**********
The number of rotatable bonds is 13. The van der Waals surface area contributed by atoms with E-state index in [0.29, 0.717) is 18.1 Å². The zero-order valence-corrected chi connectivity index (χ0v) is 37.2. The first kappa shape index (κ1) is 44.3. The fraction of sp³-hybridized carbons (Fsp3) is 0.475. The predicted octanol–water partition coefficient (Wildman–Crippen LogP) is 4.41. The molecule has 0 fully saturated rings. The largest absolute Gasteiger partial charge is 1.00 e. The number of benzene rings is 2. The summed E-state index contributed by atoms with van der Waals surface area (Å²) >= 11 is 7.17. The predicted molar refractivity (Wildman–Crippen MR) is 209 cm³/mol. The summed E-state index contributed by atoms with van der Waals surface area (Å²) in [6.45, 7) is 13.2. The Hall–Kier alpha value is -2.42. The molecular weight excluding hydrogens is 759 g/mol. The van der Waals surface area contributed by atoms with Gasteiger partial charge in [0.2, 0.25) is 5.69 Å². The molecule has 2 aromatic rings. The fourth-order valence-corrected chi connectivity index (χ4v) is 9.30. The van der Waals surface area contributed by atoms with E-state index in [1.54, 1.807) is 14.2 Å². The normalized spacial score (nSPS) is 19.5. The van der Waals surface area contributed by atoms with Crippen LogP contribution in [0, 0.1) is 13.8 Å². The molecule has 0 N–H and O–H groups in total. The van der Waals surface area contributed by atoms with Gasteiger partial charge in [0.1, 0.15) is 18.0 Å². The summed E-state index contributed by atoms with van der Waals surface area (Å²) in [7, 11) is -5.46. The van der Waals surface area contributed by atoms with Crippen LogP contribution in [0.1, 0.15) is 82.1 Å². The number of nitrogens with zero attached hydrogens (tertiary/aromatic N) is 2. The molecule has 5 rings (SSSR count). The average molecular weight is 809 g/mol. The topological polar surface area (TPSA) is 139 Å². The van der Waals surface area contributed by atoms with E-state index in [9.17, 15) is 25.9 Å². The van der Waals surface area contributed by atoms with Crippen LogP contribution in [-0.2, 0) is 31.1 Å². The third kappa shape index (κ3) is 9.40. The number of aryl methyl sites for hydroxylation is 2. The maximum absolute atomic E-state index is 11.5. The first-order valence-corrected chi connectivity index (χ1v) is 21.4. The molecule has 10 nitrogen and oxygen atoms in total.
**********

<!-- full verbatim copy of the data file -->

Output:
The number of rotatable bonds is 13. The van der Waals surface area contributed by atoms with E-state index in [0.29, 0.717) is 18.1 Å². The zero-order valence-corrected chi connectivity index (χ0v) is 37.2. The first kappa shape index (κ1) is 44.3. The fraction of sp³-hybridized carbons (Fsp3) is 0.475. The predicted octanol–water partition coefficient (Wildman–Crippen LogP) is 4.41. The molecule has 0 fully saturated rings. The largest absolute Gasteiger partial charge is 1.00 e. The number of benzene rings is 2. The summed E-state index contributed by atoms with van der Waals surface area (Å²) >= 11 is 7.17. The predicted molar refractivity (Wildman–Crippen MR) is 209 cm³/mol. The summed E-state index contributed by atoms with van der Waals surface area (Å²) in [6.45, 7) is 13.2. The Hall–Kier alpha value is -2.42. The molecular weight excluding hydrogens is 759 g/mol. The van der Waals surface area contributed by atoms with Gasteiger partial charge in [0.2, 0.25) is 5.69 Å². The molecule has 2 aromatic rings. The fourth-order valence-corrected chi connectivity index (χ4v) is 9.30. The van der Waals surface area contributed by atoms with E-state index in [1.54, 1.807) is 14.2 Å². The normalized spacial score (nSPS) is 19.5. The van der Waals surface area contributed by atoms with Crippen LogP contribution in [0, 0.1) is 13.8 Å². The molecule has 0 N–H and O–H groups in total. The van der Waals surface area contributed by atoms with Gasteiger partial charge in [0.1, 0.15) is 18.0 Å². The summed E-state index contributed by atoms with van der Waals surface area (Å²) in [7, 11) is -5.46. The van der Waals surface area contributed by atoms with Crippen LogP contribution in [0.1, 0.15) is 82.1 Å². The number of nitrogens with zero attached hydrogens (tertiary/aromatic N) is 2. The molecule has 5 rings (SSSR count). The average molecular weight is 809 g/mol. The topological polar surface area (TPSA) is 139 Å². The van der Waals surface area contributed by atoms with E-state index in [9.17, 15) is 25.9 Å². The van der Waals surface area contributed by atoms with Crippen LogP contribution in [-0.2, 0) is 31.1 Å². The third kappa shape index (κ3) is 9.40. The number of aryl methyl sites for hydroxylation is 2. The maximum absolute atomic E-state index is 11.5. The first-order valence-corrected chi connectivity index (χ1v) is 21.4. The molecule has 10 nitrogen and oxygen atoms in total.